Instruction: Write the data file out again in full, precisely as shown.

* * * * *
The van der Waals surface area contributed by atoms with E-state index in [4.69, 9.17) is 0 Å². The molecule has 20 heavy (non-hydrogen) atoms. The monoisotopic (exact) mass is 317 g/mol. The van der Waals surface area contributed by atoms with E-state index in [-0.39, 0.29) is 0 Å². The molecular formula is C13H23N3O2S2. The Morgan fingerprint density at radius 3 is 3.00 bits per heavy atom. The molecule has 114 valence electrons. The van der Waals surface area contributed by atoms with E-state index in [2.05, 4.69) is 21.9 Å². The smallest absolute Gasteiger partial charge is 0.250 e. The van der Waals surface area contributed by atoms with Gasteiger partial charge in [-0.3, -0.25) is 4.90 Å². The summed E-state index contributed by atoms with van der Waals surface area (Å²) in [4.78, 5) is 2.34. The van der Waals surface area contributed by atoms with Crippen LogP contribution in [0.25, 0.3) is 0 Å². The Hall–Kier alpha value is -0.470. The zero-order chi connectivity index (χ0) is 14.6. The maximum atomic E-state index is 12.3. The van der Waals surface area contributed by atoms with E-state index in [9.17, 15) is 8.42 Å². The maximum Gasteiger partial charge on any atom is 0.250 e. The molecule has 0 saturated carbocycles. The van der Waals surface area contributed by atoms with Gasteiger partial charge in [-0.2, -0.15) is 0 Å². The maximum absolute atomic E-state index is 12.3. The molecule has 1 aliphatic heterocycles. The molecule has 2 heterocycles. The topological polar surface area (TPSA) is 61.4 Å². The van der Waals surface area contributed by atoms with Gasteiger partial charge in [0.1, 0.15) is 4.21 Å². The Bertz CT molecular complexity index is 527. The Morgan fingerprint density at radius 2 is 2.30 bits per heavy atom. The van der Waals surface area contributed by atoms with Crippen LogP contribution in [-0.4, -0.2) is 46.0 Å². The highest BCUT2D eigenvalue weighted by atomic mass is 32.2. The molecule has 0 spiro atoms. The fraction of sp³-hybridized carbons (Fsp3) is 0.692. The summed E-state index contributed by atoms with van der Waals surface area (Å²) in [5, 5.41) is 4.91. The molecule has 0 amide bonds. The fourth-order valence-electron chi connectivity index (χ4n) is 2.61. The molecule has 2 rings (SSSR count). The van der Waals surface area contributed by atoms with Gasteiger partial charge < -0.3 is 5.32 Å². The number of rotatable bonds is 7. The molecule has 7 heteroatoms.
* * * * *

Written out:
The van der Waals surface area contributed by atoms with E-state index in [4.69, 9.17) is 0 Å². The molecule has 20 heavy (non-hydrogen) atoms. The monoisotopic (exact) mass is 317 g/mol. The van der Waals surface area contributed by atoms with E-state index in [-0.39, 0.29) is 0 Å². The molecular formula is C13H23N3O2S2. The Morgan fingerprint density at radius 3 is 3.00 bits per heavy atom. The molecule has 114 valence electrons. The van der Waals surface area contributed by atoms with E-state index in [2.05, 4.69) is 21.9 Å². The smallest absolute Gasteiger partial charge is 0.250 e. The van der Waals surface area contributed by atoms with Gasteiger partial charge in [-0.3, -0.25) is 4.90 Å². The summed E-state index contributed by atoms with van der Waals surface area (Å²) in [4.78, 5) is 2.34. The van der Waals surface area contributed by atoms with Crippen LogP contribution in [0.25, 0.3) is 0 Å². The Hall–Kier alpha value is -0.470. The zero-order chi connectivity index (χ0) is 14.6. The maximum atomic E-state index is 12.3. The van der Waals surface area contributed by atoms with E-state index in [9.17, 15) is 8.42 Å². The maximum Gasteiger partial charge on any atom is 0.250 e. The molecule has 0 saturated carbocycles. The van der Waals surface area contributed by atoms with Gasteiger partial charge in [-0.2, -0.15) is 0 Å². The maximum absolute atomic E-state index is 12.3. The molecule has 1 aliphatic heterocycles. The molecule has 2 heterocycles. The topological polar surface area (TPSA) is 61.4 Å². The van der Waals surface area contributed by atoms with Gasteiger partial charge in [0.1, 0.15) is 4.21 Å². The Bertz CT molecular complexity index is 527. The Morgan fingerprint density at radius 2 is 2.30 bits per heavy atom. The van der Waals surface area contributed by atoms with Crippen LogP contribution in [-0.4, -0.2) is 46.0 Å². The highest BCUT2D eigenvalue weighted by atomic mass is 32.2. The molecule has 0 spiro atoms. The fraction of sp³-hybridized carbons (Fsp3) is 0.692. The summed E-state index contributed by atoms with van der Waals surface area (Å²) in [5, 5.41) is 4.91. The molecule has 0 amide bonds. The fourth-order valence-electron chi connectivity index (χ4n) is 2.61. The molecule has 2 rings (SSSR count). The van der Waals surface area contributed by atoms with Gasteiger partial charge < -0.3 is 5.32 Å². The number of rotatable bonds is 7. The molecule has 7 heteroatoms.